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Refuse Mike Tyson entry into the United Kingdom

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Stop Mike Tyson from entering the UK

 

On Tuesday 26th of March 2014 former boxer Mike Tyson is due to perform at the SECCs Clyde Auditorium, in Glasgow, U.K. His show is entitled: Mike Tyson: Undisputed Truth. We the undersigned request withdrawal of his visa on account of the following:

 

These are the real ‘undisputed truths’ about Mike Tyson: on February 10th 1992 he was convicted of the rape of an 18 year old. This was upheld by the Indiana Court of Appeals. Despite serving 3 years of a 6 year sentence, he is yet to express remorse for his crime, recently declaring in an interview with USA Today "I've done nothing," Tyson said. "I really didn't do anything to her. I didn't rape her, I didn't beat her, I didn't do anything to her. I'm not going to make amends." The Associated Press also quoted Tyson in May of 2003 when being asked about the woman he was convicted of raping: "I just hate her guts. She put me in that state, where I don't know, I really wish I did now. But now I really do want to rape her." Previously, Tyson has readily admitted sexual violence: “I like to hurt women when I make love to then,” Tyson was quoted as saying by Jose Torres in his book Fire & Fear. “I like to hear them scream with pain, to see them bleed.” He also admitted sex without consent, as recorded by James Toback in his 2009 documentary ‘Tyson’ when asked again about his rape conviction: “I may have taken advantage of a woman before, but I have never taken advantage of her.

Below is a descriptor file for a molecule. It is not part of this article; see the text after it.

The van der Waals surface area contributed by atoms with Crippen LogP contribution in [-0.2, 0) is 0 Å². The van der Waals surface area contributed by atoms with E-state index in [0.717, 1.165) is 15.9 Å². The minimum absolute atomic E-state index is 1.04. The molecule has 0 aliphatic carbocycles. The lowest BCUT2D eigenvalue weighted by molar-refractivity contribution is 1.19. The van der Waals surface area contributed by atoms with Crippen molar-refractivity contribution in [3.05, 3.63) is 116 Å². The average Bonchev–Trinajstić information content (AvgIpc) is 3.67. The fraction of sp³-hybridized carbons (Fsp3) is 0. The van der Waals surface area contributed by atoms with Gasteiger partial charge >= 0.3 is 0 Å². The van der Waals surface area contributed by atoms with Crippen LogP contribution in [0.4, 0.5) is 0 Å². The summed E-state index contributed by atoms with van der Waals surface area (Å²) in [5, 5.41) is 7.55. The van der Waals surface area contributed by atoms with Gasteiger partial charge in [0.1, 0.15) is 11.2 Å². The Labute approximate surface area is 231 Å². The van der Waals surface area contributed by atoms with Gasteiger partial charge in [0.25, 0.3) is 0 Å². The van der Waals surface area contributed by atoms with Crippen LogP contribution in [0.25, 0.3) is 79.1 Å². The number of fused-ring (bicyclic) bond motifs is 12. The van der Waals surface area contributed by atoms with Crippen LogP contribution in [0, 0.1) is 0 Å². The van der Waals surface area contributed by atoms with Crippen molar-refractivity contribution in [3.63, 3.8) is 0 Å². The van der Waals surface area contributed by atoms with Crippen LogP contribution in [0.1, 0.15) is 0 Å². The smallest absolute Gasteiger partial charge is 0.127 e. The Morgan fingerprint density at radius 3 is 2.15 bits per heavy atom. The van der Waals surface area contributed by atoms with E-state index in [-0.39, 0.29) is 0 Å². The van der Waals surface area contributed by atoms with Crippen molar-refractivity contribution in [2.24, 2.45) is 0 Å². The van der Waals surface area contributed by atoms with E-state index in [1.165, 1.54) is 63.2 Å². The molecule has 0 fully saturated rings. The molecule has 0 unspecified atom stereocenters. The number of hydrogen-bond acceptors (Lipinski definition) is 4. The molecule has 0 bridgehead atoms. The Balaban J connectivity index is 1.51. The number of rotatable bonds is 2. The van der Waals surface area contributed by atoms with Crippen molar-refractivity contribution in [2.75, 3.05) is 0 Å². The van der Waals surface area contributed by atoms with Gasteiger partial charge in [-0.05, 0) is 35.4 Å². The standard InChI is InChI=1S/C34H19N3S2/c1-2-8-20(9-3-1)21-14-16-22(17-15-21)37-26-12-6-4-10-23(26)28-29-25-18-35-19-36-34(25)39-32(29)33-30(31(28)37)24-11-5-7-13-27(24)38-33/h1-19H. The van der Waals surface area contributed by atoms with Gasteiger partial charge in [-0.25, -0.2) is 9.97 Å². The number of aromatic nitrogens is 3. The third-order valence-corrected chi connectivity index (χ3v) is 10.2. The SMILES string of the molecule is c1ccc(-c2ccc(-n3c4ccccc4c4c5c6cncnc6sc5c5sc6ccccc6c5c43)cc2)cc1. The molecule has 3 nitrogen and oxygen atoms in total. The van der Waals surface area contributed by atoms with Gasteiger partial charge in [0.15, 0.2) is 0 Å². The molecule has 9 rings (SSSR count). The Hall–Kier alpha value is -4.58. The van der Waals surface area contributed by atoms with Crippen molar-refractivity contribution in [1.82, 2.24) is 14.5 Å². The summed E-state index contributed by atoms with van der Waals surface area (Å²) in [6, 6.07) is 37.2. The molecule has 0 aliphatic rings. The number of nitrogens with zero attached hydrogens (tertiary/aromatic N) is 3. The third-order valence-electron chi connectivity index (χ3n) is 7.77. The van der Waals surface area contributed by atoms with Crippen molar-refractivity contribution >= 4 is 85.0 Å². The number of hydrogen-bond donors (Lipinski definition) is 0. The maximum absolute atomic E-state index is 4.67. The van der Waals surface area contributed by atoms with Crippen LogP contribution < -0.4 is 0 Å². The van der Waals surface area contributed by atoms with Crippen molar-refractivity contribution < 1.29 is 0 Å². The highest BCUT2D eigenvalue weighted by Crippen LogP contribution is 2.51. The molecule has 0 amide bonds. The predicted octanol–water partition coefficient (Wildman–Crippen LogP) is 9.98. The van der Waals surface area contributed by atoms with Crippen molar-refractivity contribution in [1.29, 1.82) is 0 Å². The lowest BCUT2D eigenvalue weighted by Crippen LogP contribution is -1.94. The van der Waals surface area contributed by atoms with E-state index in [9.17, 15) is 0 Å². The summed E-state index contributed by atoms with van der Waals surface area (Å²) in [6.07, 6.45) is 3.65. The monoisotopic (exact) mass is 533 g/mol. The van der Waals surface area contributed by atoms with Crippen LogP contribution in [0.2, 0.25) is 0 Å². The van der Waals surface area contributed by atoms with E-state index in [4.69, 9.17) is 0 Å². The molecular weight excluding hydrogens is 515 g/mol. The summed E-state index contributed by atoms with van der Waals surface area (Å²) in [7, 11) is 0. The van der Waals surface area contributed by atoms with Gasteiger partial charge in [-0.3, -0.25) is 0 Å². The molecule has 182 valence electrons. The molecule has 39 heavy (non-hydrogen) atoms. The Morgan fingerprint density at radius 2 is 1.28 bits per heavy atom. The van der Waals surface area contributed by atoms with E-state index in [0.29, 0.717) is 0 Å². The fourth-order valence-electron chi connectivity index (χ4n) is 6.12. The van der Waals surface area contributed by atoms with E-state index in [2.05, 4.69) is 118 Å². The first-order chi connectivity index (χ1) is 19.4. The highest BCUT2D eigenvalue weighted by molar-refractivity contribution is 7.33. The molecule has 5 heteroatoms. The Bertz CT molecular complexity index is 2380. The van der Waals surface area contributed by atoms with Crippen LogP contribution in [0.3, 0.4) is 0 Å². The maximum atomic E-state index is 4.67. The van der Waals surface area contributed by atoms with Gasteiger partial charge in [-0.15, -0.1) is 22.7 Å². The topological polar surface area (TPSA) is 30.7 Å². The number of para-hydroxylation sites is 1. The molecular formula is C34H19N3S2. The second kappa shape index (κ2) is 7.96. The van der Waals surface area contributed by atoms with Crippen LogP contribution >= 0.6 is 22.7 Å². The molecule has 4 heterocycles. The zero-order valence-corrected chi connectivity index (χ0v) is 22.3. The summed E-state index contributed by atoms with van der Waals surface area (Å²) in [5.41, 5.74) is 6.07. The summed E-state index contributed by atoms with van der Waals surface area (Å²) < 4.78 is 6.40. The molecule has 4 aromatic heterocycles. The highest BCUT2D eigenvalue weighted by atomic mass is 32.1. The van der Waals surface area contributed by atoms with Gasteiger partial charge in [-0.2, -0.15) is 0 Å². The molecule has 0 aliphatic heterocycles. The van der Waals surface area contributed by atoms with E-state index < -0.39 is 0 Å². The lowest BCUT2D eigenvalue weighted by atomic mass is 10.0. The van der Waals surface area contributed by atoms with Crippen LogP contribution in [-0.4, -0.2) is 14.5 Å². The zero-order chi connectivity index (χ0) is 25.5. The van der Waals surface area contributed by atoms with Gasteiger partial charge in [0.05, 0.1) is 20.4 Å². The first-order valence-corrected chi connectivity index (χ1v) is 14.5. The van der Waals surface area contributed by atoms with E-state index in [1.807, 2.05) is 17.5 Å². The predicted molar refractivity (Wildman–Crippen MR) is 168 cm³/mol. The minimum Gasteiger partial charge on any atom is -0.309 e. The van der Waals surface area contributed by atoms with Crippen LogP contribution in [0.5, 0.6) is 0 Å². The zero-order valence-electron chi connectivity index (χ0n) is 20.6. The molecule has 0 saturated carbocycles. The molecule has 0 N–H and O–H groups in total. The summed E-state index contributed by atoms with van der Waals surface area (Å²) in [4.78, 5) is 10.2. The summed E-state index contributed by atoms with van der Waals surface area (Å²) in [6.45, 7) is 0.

Furthermore, on February 5th 1999, Tyson was sentenced to a year’s imprisonment and 2 further years of probation for assault. On September 24th 2007 he was convicted of possession of cocaine and driving under the influence, for which he was sentenced to 24 hours in prison, 3 years of probation and 360 hours of community service.

 

According to the UK Border Agency guidance section RFL 10, criteria for refusal due to criminal conviction are as follows:

‘The new Immigration Rules provide for ten key areas in which a person with criminal history may fall for refusal, whether the offences were committed in the UK or any other country.

These are:

  1. A conviction which resulted in a sentence of 4 years or more imprisonment - Paragraph 320 (2)(b) and S-EC.1.4.(a) Appendix FM provides for a mandatory refusal where a person has been convicted of an offence and sentenced to at least 4 years' in imprisonment, at any point in the past.
  2.  A conviction which resulted in a sentence of at least twelve months' (but less than 4 years) imprisonment - Paragraph 320 (2)(c) and S-EC.1.4.(b) Appendix FM provides for a mandatory refusal where a person has been convicted of an offence and sentenced to between 12 months and 4 years' imprisonment, unless a period of 10 years has passed since the end of the sentence.
  3. A conviction which resulted in a sentence of less than twelve months' imprisonment - Paragraph 320 (2)(d) and S-EC1.4(c) Appendix FM provides for a mandatory refusal of entry clearance where a person has been convicted of an offence and sentenced to less than 12 months' imprisonment, unless a period of 5 years has passed since the end of the sentence.